WA’s economic base
It is incumbent on me, as someone who has benefited enormously from our community, and on all of us here to ensure that we leave our community, our state, in a condition better than how we found it.
We need to broaden our economic base. What I am saying is not new; indeed, the Industry and Technology Development Act recognises this issue. Section 3 of the act states that the role of the WA Technology and Industry Advisory Council is to, among other things, encourage the establishment of new industry in this state, encourage the broadening of the industrial base of this state and promote an environment that supports the development of industry, science and technology and the emergence of internationally competitive industries in this state.
I see research and development in particular in the areas of biotechnology as the pointy end of what we, as a society and as an economy, need to focus on. WA has the potential to become the world leader in biotechnology. It is not only vital for living standards for people all over the world, but also a key area in which this state has a solid reputation and can continue to grow.
How do we also strive for the balance of wealth and happiness?
How do we ensure that these economic times are used responsibly to guarantee that we, as a state government, the deliverer of services, deliver these services effectively and efficiently?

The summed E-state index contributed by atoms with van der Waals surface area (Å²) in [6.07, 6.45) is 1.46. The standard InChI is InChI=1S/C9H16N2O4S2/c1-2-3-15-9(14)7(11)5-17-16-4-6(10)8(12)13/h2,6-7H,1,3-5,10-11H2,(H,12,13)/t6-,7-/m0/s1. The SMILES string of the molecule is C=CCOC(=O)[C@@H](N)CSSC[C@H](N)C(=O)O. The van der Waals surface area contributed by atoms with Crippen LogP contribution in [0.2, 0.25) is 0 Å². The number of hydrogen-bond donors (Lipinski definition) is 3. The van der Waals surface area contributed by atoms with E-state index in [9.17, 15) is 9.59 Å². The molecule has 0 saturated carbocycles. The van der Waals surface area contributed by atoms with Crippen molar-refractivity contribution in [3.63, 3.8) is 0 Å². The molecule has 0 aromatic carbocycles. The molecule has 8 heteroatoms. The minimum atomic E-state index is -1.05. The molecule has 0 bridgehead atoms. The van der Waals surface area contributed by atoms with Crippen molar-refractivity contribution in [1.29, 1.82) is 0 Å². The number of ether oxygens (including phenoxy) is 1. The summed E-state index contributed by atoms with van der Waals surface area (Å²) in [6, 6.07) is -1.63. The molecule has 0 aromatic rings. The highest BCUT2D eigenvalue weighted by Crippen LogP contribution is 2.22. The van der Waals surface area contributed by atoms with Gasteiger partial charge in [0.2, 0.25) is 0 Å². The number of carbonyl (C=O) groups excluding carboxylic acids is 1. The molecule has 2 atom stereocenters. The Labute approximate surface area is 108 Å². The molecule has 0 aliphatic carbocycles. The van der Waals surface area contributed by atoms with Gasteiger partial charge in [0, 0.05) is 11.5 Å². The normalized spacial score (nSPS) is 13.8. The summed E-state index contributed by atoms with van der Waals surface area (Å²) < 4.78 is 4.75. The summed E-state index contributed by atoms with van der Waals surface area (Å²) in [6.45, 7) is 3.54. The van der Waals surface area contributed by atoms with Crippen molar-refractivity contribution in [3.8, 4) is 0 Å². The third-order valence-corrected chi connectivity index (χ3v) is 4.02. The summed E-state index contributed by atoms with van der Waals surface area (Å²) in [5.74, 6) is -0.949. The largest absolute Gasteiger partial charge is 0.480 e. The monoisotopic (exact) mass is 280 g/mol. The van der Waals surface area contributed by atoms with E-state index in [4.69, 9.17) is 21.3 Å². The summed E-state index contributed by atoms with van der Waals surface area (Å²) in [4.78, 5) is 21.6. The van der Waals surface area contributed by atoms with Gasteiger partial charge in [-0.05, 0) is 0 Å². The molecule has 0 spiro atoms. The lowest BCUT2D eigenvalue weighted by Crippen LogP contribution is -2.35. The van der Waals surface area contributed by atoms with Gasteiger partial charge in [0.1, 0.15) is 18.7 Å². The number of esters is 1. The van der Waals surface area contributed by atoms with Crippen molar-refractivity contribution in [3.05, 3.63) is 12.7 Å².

How do we ensure that all Western Australians share in our economic wealth and have access to basic citizenship entitlements such as education, health, power, water, environmental health and security?
Most people in this place know my father, Cedric, who is in the house today. He represents much of what our state is and can be. Dad was born in Meekatharra and taken as a young child to Sister Kate’s home, interestingly enough, the remains of which are in my electorate. He ended up in the Clontarf home for boys and ultimately his football talents took him to Aquinas College, which I also attended.
Dad is currently the coordinator of the Jigalong community, a community made famous by the movie Rabbit-Proof Fence. I make regular trips to Jigalong and continue to be in awe of the country where the Martu people live.
Jigalong, like hundreds of other communities, is a community afflicted with abject poverty. It is clear that the problems facing communities such as Jigalong and Halls Creek are not issues that can be quarantined to the portfolio of indigenous affairs. I repeat that these are issues of poverty; poverty that many Australians would be horrified to know exists in our country and in our times.
Those of us fortunate enough not to experience real poverty are often confused by what this word means. It simply does not mean ‘material deprivation’. Poverty of the kind that is passed from generation to generation is exclusion – a lack of power and respect – that is more often than not afflicted upon people who are controlled and bullied by the welfare machine.
The reason that globalisation has exacerbated isolation is that those in poverty, often termed ‘outsiders’, are further removed from this process and, accordingly, poverty becomes further entrenched and much harder to fight. The gap between the rich and the poor is widening. The rich may be getting richer, but the poor are in retreat and decline.